As I climbed the steps of my former church building, I paused. There was a sense of familiarity; for five years I had entered through these doors almost every Sunday to join others in worship. But this also felt incredibly surreal, because now the fragrant aroma of garlic and herbs was drifting from the building, and inside people had gathered not to worship, but to eat. My former church was now a pizza restaurant.
This one incident encapsulates being a Christian in Scotland today.
Scotland is a country with a rich Christian heritage. It was once known as the “land of the Book” and sent many missionaries to spread the Gospel in other countries. People such as David Livingstone, Mary Slessor, and Eric Liddell originated from Scotland. Church buildings are everywhere in Scotland’s cities, and even city mottos reflect this history.
Edinburgh’s motto, Nisi Dominus Frustra, comes directly from Psalm 127:1, meaning “except the Lord, in vain.” Glasgow’s motto is a prayer, “Lord, let Glasgow flourish by the preaching of Thy word and praising Thy name.”
Despite our faith-filled past, our present is very different. Today, most people of Scotland have no idea what the Bible says, nor any interest in learning. Many church buildings have been repurposed as restaurants and carpet salerooms, while others have been knocked down. As for the city mottos, I’ve lived in Edinburgh for 14 years and never heard its motto mentioned. Glasgow’s is better known, but has been stripped to simply “let Glasgow flourish.”
Over the last thirty years, church attendance in Scotland has more than halved. A study from 2016 showed just 7% of the population attending church and found only around 2% attend evangelical churches, bringing Scotland dangerously close to fitting the definition of a people group unreached with the Gospel.
So, what went wrong? It’s not an easy question to answer. Too often, religion in Scotland has been associated with sectarianism, and the church has regularly been distracted by arguments around same-sex marriage and the appointment of clergy in same-sex relationships, resulting in many church splits.
However, the main cause of the decline in the church is simple in one sense, as elderly churchgoers have died, younger generations haven’t replaced them. In an increasingly secular culture, which highly values inclusion and diversity, Christianity is often seen as old-fashioned, irrelevant, and narrow-minded.
A similar pattern of falling away occurs in the Israelites’ story. They witnessed many miracles as God led them to the Promised Land, but once they arrived, “another generation rose up who did not know the Lord or the works he had done for Israel.” (Judges 2:10)
The result was evil and idolatry.
How easy it is to be influenced by the surrounding culture! We cannot underestimate the importance of passing on our faith to the next generation. Rather than relying on heritage, we should encourage them to know God for themselves.
While, in many ways, the church in Scotland continues to decline, I believe there is cause for hope. All through the Bible we see God’s faithfulness, even when His people are unfaithful. He has the power to bring new life, even from dry bones. (Ezekiel 37:1-14)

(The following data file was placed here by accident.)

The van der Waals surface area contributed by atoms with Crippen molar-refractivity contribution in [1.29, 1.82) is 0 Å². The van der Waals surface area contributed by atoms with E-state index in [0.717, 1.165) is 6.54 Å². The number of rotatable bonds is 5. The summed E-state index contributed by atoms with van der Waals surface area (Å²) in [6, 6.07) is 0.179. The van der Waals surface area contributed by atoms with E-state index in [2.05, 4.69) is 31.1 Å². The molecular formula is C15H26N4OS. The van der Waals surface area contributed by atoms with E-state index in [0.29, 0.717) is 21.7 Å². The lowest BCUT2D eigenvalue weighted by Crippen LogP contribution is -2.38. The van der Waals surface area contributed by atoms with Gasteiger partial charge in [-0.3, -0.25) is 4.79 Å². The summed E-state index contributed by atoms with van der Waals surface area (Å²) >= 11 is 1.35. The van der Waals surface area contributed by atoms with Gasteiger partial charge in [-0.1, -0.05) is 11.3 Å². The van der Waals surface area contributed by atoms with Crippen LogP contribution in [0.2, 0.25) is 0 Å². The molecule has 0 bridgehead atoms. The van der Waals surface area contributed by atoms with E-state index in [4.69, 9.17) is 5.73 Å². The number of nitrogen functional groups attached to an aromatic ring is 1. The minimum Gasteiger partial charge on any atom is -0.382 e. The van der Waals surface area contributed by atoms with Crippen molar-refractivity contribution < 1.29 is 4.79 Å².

When God’s Word is proclaimed and His Spirit is poured out, dry bones can become a mighty army! It is encouraging to remember that although the number of believers in Scotland may be small, we are not powerless. Paul writes of “the incredible greatness of God’s power for us who believe Him. This is the same mighty power that raised Christ from the dead and seated Him in the place of honour at God’s right hand in the heavenly realms.” (Ephesians 1:19-20 NLT)
And God is still at work.
“Look, I am about to do something new, even now it is coming. Do you not see it? Indeed, I will make a way in the wilderness, rivers in the desert.” (Isaiah 43:19)
Over the last ten years, various Scottish organisations have invested in equipping leaders to begin missional communities or church plants, many in Scotland’s poorer communities. These aim to help with practical needs as well as sharing the Gospel. Churches have experimented with different styles of gatherings and new, creative methods of outreach and community involvement. The results have been impactful, particularly in less affluent communities, where people are perhaps more aware of their need for something beyond what this life offers.
I am part of a church plant which was nearly five years ago, and through community meals and family activities (pre-COVID), as well as provision of food parcels, many people have been impacted and expressed interest in learning about Jesus. One man came to faith through the witness of our church during lockdown, and there are several others waiting eagerly to join our church when we can gather again. They may not yet follow Jesus, but they have found a community where they belong.
Although the church is smaller, in some ways it is stronger. There is no cultural expectation for people to attend church, so those who participate are generally committed and willing to play an active part.
Christian values are so different from those of our culture that we have a real opportunity to live the distinctive lives Jesus describes (Matthew 5:13-16), for even a small amount of salt and light can make a difference.
My prayer for Scotland is these small signs of life and growth will increase, for people to come to realise that without God all their efforts to create a better society are in vain, and in order for Scotland to truly flourish, it must return to the preaching of God’s Word and the praising of His name.
Nations Day 7
Knowing others have faithfully followed Jesus before us and are still continuing to grow in their faith is a treasure indeed!
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